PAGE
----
from Big If by Mark Costello

*       *       *       *

Bailey was having trouble with his bagel. Warming to my subject, I kept on talking while cutting the bagel into smaller pieces, wiping a dob of cream from his collar, giving him a fresh napkin. "There's a pretense at democracy. Blather about consensus and empowering employees with opinion surveys and minority networks. But it's a sop. Bogus as costume jewelry. The decisions have already been made. Everything's hush-hush, on a need-to-know-only basis. Compartmentalized. Paper shredders, e-mail monitoring, taping phone conversations, dossiers. Misinformation, disinformation. Rewriting history. The apparatus of fascism. It's the kind of environment that can only foster extreme caution. Only breed base behavior. You know, if I had one word to describe corporate life, it would be 'craven.' Unhappy word."

Bailey's attention was elsewhere, on a terrier tied to a parking meter, a cheeky fellow with a grizzled coat. Dogs mesmerized Bailey. He sized them up the way they sized each other up. I plowed on. "Corporations are like fortressed city-states. Or occupied territories. Remember The Sorrow and the Pity? Nazi-occupied France, the Vichy government. Remember the way people rationalized their behavior, cheering Pétain at the beginning and then cheering de Gaulle at the end? In corporations, there are out-and-out collaborators. Opportunists. Born that way. But most of the employees are like the French in the forties. Fearful. Attentiste. Waiting to see what happens. Hunkering down. Turning a blind eye.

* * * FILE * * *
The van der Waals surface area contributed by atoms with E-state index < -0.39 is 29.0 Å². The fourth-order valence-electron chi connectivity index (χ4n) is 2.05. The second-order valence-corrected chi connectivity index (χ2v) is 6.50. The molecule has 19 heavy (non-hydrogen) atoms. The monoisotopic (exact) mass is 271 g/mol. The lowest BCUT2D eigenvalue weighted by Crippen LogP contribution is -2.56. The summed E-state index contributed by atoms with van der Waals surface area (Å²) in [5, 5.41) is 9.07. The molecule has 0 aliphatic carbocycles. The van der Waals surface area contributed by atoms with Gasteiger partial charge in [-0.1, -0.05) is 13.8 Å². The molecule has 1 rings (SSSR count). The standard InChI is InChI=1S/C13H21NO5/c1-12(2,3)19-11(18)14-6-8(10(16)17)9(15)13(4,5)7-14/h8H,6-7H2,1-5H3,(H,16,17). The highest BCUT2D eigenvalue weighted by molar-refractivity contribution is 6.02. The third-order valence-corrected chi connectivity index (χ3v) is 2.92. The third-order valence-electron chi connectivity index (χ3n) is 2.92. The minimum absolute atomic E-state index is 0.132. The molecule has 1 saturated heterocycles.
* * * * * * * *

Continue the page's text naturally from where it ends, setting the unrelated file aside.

from Moral Hazard by Kate Jennings

*       *       *       *


When the sashaying of gentlemen
Gives you grievance now and then
What's needed are some memories of planing lakes
Those planing lakes will surely calm you down

Nothing frightens me more
Than religion at my door
I never answer panic knocking
Falling down the stairs upon the law
What Law?

There's a law for everything
And for elephants that sing to feed
The cows that Agriculture won't allow

Hanky Panky Nohow
Hanky Panky Nohow
Hanky Panky Nohow

-- John Cale

© me